• The first International Ecoislas Forum opened its afternoon session with a talk by Bernard Feltz, philosopher, biologist and professor emeritus at the Catholic University of Leuven.
  • The event will continue tomorrow, Friday, with a plenary session led by Leen Gorissen and Cristian Felber, along with a number of other parallel sessions. 

The inaugural afternoon session of the first International Ecoislas Forum featured a plenary session by Bernard Feltz, philosopher, biologist and professor emeritus at the Catholic University of Leuven, who reviewed history to explain what he defined as “critical modernity” and its relationship with ecology.

“The stock of resources on planet Earth is exhausted,” he warned, explaining that the world now faces “a depleted system”. He reminded us that Western society “was built on the premise that the planet’s resources were infinite”, failing to realise that the Earth “will be unable to sustain an infinite number of people”.

In Feltz’s view, an energy or agriculture minister who deals with energy policies and “does not consider what will happen in three decades is incompetent”. Currently, in terms of minerals, “we are living off the capital we have”, but even if we attempt to recover it “in two generations we wouldn’t reach 50%”. For Feltz, with this way of managing resources “we are mortgaging the lives of future generations”, in what he describes as “a crazy system” where each year “millions of tonnes of plastic are produced and we still don’t know what to do with them”.

As he explained during his presentation, to understand how the planet reached this critical point, we must go back several centuries, since the damage suffered for so long “was so extensive that it interfered with the planet and changed everything”. According to the emeritus professor, the planet is experiencing an “ecological crisis”, which makes sense because it goes “beyond the relationship with nature and has different contexts, in an ethics that draws on history”. He also argues, that now it “must learn to live in a critical modernity while maintaining cultural diversity, and taking scientific ecology seriously”.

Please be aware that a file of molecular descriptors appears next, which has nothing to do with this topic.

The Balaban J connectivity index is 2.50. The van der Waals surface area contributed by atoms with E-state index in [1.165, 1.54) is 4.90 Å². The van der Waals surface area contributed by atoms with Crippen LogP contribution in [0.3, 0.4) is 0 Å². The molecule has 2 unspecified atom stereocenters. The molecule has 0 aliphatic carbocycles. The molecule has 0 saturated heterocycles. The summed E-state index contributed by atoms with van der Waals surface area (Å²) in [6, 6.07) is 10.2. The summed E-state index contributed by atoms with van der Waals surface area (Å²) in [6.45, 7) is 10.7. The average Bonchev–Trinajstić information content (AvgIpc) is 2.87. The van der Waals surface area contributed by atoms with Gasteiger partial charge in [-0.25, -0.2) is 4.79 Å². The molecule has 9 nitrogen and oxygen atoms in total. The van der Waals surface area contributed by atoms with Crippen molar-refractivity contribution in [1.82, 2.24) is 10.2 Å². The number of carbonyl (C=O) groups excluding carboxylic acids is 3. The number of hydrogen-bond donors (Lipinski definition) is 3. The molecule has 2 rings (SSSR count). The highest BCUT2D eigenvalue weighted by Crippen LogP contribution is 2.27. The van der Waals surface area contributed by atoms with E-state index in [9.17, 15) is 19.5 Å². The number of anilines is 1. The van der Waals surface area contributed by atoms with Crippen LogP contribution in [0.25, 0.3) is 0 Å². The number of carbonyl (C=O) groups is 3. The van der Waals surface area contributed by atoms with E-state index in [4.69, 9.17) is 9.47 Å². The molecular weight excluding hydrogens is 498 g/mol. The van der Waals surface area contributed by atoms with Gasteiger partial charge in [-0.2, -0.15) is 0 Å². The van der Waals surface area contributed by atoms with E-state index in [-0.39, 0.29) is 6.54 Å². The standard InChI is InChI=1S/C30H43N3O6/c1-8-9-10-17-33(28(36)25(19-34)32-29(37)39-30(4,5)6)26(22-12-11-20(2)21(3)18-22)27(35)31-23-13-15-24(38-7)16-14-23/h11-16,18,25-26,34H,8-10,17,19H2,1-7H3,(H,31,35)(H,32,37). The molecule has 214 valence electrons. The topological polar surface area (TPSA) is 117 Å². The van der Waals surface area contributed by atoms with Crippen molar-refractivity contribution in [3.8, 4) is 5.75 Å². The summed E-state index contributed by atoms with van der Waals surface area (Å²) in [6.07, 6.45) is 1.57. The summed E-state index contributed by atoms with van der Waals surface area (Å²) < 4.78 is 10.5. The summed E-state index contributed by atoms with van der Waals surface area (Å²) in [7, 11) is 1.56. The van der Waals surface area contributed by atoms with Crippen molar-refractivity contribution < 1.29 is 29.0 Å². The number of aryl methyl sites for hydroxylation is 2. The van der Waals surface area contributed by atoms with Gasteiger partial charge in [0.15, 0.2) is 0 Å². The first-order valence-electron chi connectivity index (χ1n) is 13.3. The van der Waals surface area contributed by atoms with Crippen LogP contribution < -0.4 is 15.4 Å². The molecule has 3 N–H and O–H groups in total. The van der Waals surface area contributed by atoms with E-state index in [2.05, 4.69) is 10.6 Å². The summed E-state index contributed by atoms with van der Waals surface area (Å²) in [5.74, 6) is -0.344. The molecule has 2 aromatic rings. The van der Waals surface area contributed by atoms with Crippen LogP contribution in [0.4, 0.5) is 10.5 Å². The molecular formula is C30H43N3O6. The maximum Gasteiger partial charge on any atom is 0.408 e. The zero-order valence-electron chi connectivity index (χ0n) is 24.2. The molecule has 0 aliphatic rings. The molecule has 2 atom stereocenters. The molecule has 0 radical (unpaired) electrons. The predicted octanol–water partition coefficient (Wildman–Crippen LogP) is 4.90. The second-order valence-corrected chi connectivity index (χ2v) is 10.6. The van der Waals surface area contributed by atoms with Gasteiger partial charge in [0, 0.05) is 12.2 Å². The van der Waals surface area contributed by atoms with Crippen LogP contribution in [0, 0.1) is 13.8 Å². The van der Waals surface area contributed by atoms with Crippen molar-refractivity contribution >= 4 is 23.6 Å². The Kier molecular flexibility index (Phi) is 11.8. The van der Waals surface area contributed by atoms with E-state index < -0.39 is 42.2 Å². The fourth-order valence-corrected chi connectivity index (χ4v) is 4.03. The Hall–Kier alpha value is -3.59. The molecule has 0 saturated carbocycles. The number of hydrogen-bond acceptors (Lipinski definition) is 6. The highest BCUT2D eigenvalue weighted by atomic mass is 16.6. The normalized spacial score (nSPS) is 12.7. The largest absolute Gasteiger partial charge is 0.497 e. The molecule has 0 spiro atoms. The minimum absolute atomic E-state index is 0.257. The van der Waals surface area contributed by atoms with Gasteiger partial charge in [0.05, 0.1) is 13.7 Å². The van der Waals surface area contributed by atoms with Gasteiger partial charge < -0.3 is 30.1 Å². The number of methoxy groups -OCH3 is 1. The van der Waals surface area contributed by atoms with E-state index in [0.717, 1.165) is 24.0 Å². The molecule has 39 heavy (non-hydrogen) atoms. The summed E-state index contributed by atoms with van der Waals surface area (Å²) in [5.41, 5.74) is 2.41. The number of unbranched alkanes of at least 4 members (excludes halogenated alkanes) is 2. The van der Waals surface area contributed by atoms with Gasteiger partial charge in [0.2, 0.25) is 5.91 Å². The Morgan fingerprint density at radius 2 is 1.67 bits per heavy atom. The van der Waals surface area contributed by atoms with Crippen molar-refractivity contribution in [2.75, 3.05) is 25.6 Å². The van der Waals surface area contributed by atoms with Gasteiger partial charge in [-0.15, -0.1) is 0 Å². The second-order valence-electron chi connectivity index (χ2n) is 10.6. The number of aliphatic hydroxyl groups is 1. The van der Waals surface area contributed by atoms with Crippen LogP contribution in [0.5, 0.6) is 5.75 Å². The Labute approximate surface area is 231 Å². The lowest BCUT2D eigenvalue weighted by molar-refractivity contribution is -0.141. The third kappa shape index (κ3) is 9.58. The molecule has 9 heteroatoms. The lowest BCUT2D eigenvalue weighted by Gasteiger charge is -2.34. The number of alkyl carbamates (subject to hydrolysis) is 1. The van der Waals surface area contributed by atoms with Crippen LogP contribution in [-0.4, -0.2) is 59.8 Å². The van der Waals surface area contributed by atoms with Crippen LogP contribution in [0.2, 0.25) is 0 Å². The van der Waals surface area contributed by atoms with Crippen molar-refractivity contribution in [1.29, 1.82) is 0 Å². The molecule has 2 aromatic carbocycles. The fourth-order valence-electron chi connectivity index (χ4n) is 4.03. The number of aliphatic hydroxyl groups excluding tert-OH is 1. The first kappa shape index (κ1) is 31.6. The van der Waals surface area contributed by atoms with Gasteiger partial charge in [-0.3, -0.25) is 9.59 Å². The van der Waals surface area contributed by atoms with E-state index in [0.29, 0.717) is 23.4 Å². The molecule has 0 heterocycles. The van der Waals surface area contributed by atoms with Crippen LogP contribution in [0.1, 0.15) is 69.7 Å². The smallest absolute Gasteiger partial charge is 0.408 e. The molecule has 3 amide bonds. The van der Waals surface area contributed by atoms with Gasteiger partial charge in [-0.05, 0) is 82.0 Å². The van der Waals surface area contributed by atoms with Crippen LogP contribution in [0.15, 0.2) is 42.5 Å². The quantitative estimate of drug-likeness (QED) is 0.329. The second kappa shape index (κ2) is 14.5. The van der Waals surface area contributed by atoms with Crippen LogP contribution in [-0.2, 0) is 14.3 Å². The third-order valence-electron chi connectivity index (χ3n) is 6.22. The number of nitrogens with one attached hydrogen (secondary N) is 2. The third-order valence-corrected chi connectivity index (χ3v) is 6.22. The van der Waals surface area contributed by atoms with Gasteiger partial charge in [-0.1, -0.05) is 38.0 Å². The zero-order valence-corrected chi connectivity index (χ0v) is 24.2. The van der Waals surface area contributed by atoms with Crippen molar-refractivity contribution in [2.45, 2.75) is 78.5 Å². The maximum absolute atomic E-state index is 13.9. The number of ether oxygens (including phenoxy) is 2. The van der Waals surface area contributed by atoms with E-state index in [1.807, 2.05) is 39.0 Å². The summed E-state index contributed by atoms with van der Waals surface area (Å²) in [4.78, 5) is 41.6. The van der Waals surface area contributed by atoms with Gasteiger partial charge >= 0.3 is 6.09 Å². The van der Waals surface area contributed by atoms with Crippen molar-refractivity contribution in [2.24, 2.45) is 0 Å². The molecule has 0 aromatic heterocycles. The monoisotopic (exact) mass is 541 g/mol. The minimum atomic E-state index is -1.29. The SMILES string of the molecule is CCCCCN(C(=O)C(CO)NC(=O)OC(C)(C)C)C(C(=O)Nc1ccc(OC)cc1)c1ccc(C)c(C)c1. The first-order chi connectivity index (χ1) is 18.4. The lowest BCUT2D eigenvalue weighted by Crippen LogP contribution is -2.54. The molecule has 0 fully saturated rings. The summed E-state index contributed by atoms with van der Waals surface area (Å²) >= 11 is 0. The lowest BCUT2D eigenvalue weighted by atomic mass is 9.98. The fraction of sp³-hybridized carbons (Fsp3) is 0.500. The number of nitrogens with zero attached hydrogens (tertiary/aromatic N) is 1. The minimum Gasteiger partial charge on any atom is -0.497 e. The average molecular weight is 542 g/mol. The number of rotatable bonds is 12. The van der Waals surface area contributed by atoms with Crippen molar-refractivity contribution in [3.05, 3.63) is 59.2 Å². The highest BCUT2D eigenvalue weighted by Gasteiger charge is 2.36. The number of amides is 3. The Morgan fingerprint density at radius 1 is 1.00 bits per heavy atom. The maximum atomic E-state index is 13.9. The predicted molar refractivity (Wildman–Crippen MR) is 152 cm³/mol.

Bernard Feltz’s plenary session opened an afternoon of parallel sessions and working groups that focused on the four main pillars for real and successful change: the circular and blue economy; energy, water and mobility; climate change adaptation; and regenerative tourism.

Data: the Key to Sustainable Mobility

In the field of energy, water and mobility, sustainable mobility activist and urban cyclist, Mónica Palacios; Sagulpa’s manager, José Ricart; and the Climate Alliance’s CITY CYCLING Project Manager, André Muno, had the opportunity to discuss sustainable mobility on the islands, a crucial issue that, as José Ricart explained, “must draw on experience and data for better and greater knowledge and thus create policies and services adapted to each need”. In this session, held in the Roque Bentayga Room, he explained the importance of a database to understand “how we move in a limited space” such as an island.

In this regard, he presented Sagulpa’s Big Data project, which, after more than two years of work, has created a platform with data “to make it available to public entities and citizens”. With these data we can “learn about the type of vehicles used, which areas are busiest, the distribution and who is moving in order to see what services the population needs”. In a typical space zoning matrix under study, this project has detected that in 2019 alone, there were 3.2 billion movements to and from Las Palmas de Gran Canaria. These figures highlight the need to provide an efficient management of mobility.

Meanwhile, the parallel session on good practices in circular economy on islands took place. According to circular economy expert Ana Fernández, from Greening The Islands, it must be approached from a polyhedral point of view, and by identifying technical and biological materials. “The circular economy seeks to regenerate nature, even more so on islands that have little space and pollution due to tourism”. This challenge of “regenerating the system” requires studying and separating what the Earth can absorb and what it cannot, in a model that can be spearheaded by islands.

The first International Ecoislas Forum will feature over 60 speakers from academic, administrative, financial, business, and social sectors throughout its two days. The programme is set to continue tomorrow, Friday, at 9 a.m. with the plenary session by Leen Gorissen, a biologist specialising in ecology, regenerative design, and bio-inspired innovation, and founder of Centre4NI. This session will be the first of many others, as the day will also feature Christian Felber, the proponent of the Common Good Economy, and many other parallel sessions.